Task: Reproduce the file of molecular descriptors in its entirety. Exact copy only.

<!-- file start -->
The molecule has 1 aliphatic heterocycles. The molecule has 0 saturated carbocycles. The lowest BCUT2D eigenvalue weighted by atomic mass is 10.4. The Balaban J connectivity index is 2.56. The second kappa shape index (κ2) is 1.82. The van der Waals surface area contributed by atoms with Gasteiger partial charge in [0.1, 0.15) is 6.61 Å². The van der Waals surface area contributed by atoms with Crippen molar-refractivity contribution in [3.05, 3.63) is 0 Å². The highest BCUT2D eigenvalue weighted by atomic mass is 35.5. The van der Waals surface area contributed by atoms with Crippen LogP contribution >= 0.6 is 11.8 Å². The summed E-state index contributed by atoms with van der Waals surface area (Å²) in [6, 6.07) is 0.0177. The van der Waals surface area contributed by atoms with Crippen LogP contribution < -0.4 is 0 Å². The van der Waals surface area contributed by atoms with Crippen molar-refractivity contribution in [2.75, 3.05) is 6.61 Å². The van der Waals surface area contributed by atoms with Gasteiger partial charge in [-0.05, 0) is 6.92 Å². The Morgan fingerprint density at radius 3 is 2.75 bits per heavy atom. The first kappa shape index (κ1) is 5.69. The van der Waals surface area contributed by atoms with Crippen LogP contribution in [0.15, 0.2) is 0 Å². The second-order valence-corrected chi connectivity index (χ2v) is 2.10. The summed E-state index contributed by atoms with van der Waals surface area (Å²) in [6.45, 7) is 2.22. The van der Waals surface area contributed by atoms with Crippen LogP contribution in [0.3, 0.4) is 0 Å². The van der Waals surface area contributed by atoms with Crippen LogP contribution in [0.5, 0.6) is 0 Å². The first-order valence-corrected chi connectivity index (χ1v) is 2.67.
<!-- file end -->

The molecule has 1 aliphatic heterocycles. The molecule has 0 saturated carbocycles. The lowest BCUT2D eigenvalue weighted by atomic mass is 10.4. The Balaban J connectivity index is 2.56. The second kappa shape index (κ2) is 1.82. The van der Waals surface area contributed by atoms with Gasteiger partial charge in [0.1, 0.15) is 6.61 Å². The van der Waals surface area contributed by atoms with Crippen molar-refractivity contribution in [3.05, 3.63) is 0 Å². The highest BCUT2D eigenvalue weighted by atomic mass is 35.5. The van der Waals surface area contributed by atoms with Crippen LogP contribution >= 0.6 is 11.8 Å². The summed E-state index contributed by atoms with van der Waals surface area (Å²) in [6, 6.07) is 0.0177. The van der Waals surface area contributed by atoms with Crippen LogP contribution < -0.4 is 0 Å². The van der Waals surface area contributed by atoms with Crippen molar-refractivity contribution in [2.75, 3.05) is 6.61 Å². The van der Waals surface area contributed by atoms with Gasteiger partial charge in [-0.05, 0) is 6.92 Å². The Morgan fingerprint density at radius 3 is 2.75 bits per heavy atom. The first kappa shape index (κ1) is 5.69. The van der Waals surface area contributed by atoms with Crippen LogP contribution in [0.15, 0.2) is 0 Å². The second-order valence-corrected chi connectivity index (χ2v) is 2.10. The summed E-state index contributed by atoms with van der Waals surface area (Å²) in [6.45, 7) is 2.22. The van der Waals surface area contributed by atoms with Crippen LogP contribution in [0.3, 0.4) is 0 Å². The van der Waals surface area contributed by atoms with Crippen LogP contribution in [0.5, 0.6) is 0 Å². The first-order valence-corrected chi connectivity index (χ1v) is 2.67.